To this longtime fan, Pearl Jam came off looking ridiculously thin-skinned and diva-esque, as the band usually does when engaging in this type of “commentary.” I’ve heard more of these snippets than I care to recall over the years, and except for rare occasions Eddie usually sounds like a drunken buffoon. If you’re going to protest, do it the right way by playing Dylan’s “Masters of War” (which is always excellent when they do it) or “Worldwide Suicide” (which they DID play and was NOT edited). I shook my head and chuckled at the quips during the show; the post-show drama pissed me off a bit. Give me a break: You have been engaging in anti-Bush rhetoric since 2000; everybody knows how you feel, and no one’s shutting you up, even if we wanted to. Yes, it was a stupid thing to do, but it was one guy, pushing one button, at the end of a very long weekend, who may have just thought—personally—that he was sick of Eddie’s crap. We’ll probably never know, but the Internet continues to bring us more unfiltered music than ever—heck, anybody in the whole wide world could log on and listen to Eddie protest the war. It was one line. Get. Over. It.
Of course, nothing helps me get over incidents like this than what drew me to the band in the first place: Their music.
Right around the time of the Lollapalooza show, I also discovered a batch of Pearl Jam demos/alternate takes/unreleased tracks that showed up online the last week of July. Included in this collection is “Puzzles and Games,” the antecedent of “Light Years” from 2000’s “Binaural.” Now, I really, really like “Light Years,” but after hearing “Puzzles,” I have trouble understanding just what the band was thinking when they moved away from this sprawling, swirling, epic potential classic. “Light Years” retains some elements of “Puzzles,” but—to these ears—it just doesn’t measure up to what “Puzzles” could have been—we’re talking “Corduroy” or “In Hiding” here. I’m thrilled to have this rough cut, though.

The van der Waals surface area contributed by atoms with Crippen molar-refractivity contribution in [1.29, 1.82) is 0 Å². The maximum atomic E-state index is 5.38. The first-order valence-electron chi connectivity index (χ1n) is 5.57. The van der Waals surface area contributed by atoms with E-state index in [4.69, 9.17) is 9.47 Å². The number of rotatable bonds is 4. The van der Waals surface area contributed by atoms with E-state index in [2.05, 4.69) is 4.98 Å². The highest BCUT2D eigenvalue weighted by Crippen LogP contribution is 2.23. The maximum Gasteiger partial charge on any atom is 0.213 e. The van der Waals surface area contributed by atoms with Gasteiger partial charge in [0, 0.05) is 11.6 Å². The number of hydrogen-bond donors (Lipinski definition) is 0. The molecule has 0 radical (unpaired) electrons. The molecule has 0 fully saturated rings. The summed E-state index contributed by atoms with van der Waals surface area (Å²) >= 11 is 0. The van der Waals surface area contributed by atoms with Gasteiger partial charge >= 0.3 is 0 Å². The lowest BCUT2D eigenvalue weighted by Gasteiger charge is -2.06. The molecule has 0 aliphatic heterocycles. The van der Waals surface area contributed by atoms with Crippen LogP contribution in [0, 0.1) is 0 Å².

And as if that wasn’t enough of a pleasant surprise, today Spinner.com started streaming what I’m tentatively calling Eddie’s best vocal performance on record—ever. Yes, I know what that says—go listen to it. The song is “Hard Sun,” a cover of a rock/folk song by little-known Canadian singer/songwriter Gordon Peterson. It hails from the soundtrack to “Into the Wild,” a film directed by Sean Penn, who asked Eddie to write songs for inclusion in the movie.
What this means is that we finally have ourselves an EV solo record. If the rest of the effort sounds even close to “Hard Sun” … well, I can’t let my hopes get that high just now, but this is one of the strongest reactions I’ve ever had to a Vedder song. His voice is simply perfect on this track—thick and deep and vibrant and soaring. He wraps it around and through the melody without a trace of strain; it gave me goosebumps the first time through and instantly reminded me of his fabulous lo-fi cover of Bruce Springsteen’s “One Step Up” from the pre-PJ days (oh, and that’s Corin Tucker, formerly of Sleater-Kinney, on background vocals, which only sweetens the deal that much more). I could use this song as Exhibit A for why I love this man’s music so much (as if these weren’t enough). I’m now about as excited for this album as I’ve ever been for a Pearl Jam record.
So there you have it: The ying and yang, highs and lows, embarrassment and pride, distaste and excitement of a month being a Pearl Jam fan. What will next month bring?
***The batch of demos can be downloaded here***
***A lesser quality version of “Hard Sun” can be found at www.intothewild.com***